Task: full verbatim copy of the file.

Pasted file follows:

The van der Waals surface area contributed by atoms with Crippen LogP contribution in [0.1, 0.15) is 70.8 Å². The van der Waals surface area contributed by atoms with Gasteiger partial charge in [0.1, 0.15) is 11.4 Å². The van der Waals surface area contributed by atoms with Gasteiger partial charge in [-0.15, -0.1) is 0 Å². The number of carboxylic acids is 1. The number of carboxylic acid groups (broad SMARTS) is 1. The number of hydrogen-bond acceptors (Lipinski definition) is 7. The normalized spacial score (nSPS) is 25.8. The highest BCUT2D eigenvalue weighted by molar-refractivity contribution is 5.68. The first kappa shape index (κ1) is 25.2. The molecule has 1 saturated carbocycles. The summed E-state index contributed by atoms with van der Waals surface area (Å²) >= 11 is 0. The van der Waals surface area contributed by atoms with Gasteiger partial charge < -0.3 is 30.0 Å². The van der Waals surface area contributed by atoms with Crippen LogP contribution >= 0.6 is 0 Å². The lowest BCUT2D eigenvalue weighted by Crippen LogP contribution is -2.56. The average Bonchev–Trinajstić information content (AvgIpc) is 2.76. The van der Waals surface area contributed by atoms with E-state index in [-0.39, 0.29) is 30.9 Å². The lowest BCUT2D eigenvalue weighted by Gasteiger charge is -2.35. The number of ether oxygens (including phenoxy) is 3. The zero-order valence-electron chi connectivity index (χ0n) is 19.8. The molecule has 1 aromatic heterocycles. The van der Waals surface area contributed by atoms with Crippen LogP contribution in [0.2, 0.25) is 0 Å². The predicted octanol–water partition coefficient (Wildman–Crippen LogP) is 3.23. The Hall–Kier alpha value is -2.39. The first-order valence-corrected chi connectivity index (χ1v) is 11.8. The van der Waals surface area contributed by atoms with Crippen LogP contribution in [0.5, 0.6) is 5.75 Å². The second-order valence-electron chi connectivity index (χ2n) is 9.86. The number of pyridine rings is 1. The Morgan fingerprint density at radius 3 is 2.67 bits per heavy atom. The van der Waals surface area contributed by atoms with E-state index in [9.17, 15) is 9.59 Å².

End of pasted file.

The van der Waals surface area contributed by atoms with Crippen LogP contribution in [0.1, 0.15) is 70.8 Å². The van der Waals surface area contributed by atoms with Gasteiger partial charge in [0.1, 0.15) is 11.4 Å². The van der Waals surface area contributed by atoms with Gasteiger partial charge in [-0.15, -0.1) is 0 Å². The number of carboxylic acids is 1. The number of carboxylic acid groups (broad SMARTS) is 1. The number of hydrogen-bond acceptors (Lipinski definition) is 7. The normalized spacial score (nSPS) is 25.8. The highest BCUT2D eigenvalue weighted by molar-refractivity contribution is 5.68. The first kappa shape index (κ1) is 25.2. The molecule has 1 saturated carbocycles. The summed E-state index contributed by atoms with van der Waals surface area (Å²) >= 11 is 0. The van der Waals surface area contributed by atoms with Gasteiger partial charge < -0.3 is 30.0 Å². The van der Waals surface area contributed by atoms with Crippen LogP contribution >= 0.6 is 0 Å². The lowest BCUT2D eigenvalue weighted by Crippen LogP contribution is -2.56. The average Bonchev–Trinajstić information content (AvgIpc) is 2.76. The van der Waals surface area contributed by atoms with E-state index in [-0.39, 0.29) is 30.9 Å². The lowest BCUT2D eigenvalue weighted by Gasteiger charge is -2.35. The number of ether oxygens (including phenoxy) is 3. The zero-order valence-electron chi connectivity index (χ0n) is 19.8. The molecule has 1 aromatic heterocycles. The van der Waals surface area contributed by atoms with Crippen LogP contribution in [0.2, 0.25) is 0 Å². The predicted octanol–water partition coefficient (Wildman–Crippen LogP) is 3.23. The Hall–Kier alpha value is -2.39. The first-order valence-corrected chi connectivity index (χ1v) is 11.8. The van der Waals surface area contributed by atoms with Crippen LogP contribution in [0.5, 0.6) is 5.75 Å². The second-order valence-electron chi connectivity index (χ2n) is 9.86. The number of pyridine rings is 1. The Morgan fingerprint density at radius 3 is 2.67 bits per heavy atom. The van der Waals surface area contributed by atoms with E-state index in [9.17, 15) is 9.59 Å².